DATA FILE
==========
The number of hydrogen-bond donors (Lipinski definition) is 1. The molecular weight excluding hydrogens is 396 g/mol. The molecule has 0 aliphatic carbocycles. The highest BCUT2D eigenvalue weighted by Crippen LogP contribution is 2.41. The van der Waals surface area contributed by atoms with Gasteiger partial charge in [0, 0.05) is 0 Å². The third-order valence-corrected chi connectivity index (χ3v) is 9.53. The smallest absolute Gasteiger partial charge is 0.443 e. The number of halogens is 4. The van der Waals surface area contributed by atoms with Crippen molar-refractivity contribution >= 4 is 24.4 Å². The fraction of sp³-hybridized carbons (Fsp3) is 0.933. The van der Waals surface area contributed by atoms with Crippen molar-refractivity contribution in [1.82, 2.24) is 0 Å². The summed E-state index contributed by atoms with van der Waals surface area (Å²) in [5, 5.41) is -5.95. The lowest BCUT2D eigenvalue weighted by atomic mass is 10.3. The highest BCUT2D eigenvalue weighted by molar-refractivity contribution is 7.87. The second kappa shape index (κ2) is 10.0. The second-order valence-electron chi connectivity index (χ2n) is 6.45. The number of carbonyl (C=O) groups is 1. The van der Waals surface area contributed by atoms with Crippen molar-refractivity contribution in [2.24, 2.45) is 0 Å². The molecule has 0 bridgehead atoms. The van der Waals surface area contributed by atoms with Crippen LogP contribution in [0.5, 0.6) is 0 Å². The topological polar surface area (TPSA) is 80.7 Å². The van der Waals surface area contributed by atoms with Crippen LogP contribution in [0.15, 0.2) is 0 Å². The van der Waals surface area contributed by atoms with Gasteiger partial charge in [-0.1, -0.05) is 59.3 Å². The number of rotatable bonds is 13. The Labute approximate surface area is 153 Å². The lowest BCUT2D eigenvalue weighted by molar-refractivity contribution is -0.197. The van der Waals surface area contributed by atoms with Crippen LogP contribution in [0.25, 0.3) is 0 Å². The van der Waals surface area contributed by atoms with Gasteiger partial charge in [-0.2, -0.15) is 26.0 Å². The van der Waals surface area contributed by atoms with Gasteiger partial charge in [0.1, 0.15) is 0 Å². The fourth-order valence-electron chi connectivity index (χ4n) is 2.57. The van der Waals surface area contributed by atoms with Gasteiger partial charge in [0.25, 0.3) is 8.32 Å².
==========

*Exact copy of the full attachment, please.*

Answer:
The number of hydrogen-bond donors (Lipinski definition) is 1. The molecular weight excluding hydrogens is 396 g/mol. The molecule has 0 aliphatic carbocycles. The highest BCUT2D eigenvalue weighted by Crippen LogP contribution is 2.41. The van der Waals surface area contributed by atoms with Gasteiger partial charge in [0, 0.05) is 0 Å². The third-order valence-corrected chi connectivity index (χ3v) is 9.53. The smallest absolute Gasteiger partial charge is 0.443 e. The number of halogens is 4. The van der Waals surface area contributed by atoms with Crippen molar-refractivity contribution >= 4 is 24.4 Å². The fraction of sp³-hybridized carbons (Fsp3) is 0.933. The van der Waals surface area contributed by atoms with Crippen molar-refractivity contribution in [1.82, 2.24) is 0 Å². The summed E-state index contributed by atoms with van der Waals surface area (Å²) in [5, 5.41) is -5.95. The lowest BCUT2D eigenvalue weighted by atomic mass is 10.3. The highest BCUT2D eigenvalue weighted by molar-refractivity contribution is 7.87. The second kappa shape index (κ2) is 10.0. The second-order valence-electron chi connectivity index (χ2n) is 6.45. The number of carbonyl (C=O) groups is 1. The van der Waals surface area contributed by atoms with Crippen molar-refractivity contribution in [2.24, 2.45) is 0 Å². The molecule has 0 bridgehead atoms. The van der Waals surface area contributed by atoms with Crippen LogP contribution in [0.5, 0.6) is 0 Å². The topological polar surface area (TPSA) is 80.7 Å². The van der Waals surface area contributed by atoms with Crippen LogP contribution in [0.15, 0.2) is 0 Å². The van der Waals surface area contributed by atoms with Gasteiger partial charge in [-0.1, -0.05) is 59.3 Å². The number of rotatable bonds is 13. The Labute approximate surface area is 153 Å². The lowest BCUT2D eigenvalue weighted by molar-refractivity contribution is -0.197. The van der Waals surface area contributed by atoms with Crippen LogP contribution in [0.25, 0.3) is 0 Å². The van der Waals surface area contributed by atoms with Gasteiger partial charge in [-0.2, -0.15) is 26.0 Å². The van der Waals surface area contributed by atoms with Gasteiger partial charge in [0.1, 0.15) is 0 Å². The fourth-order valence-electron chi connectivity index (χ4n) is 2.57. The van der Waals surface area contributed by atoms with Gasteiger partial charge in [0.25, 0.3) is 8.32 Å².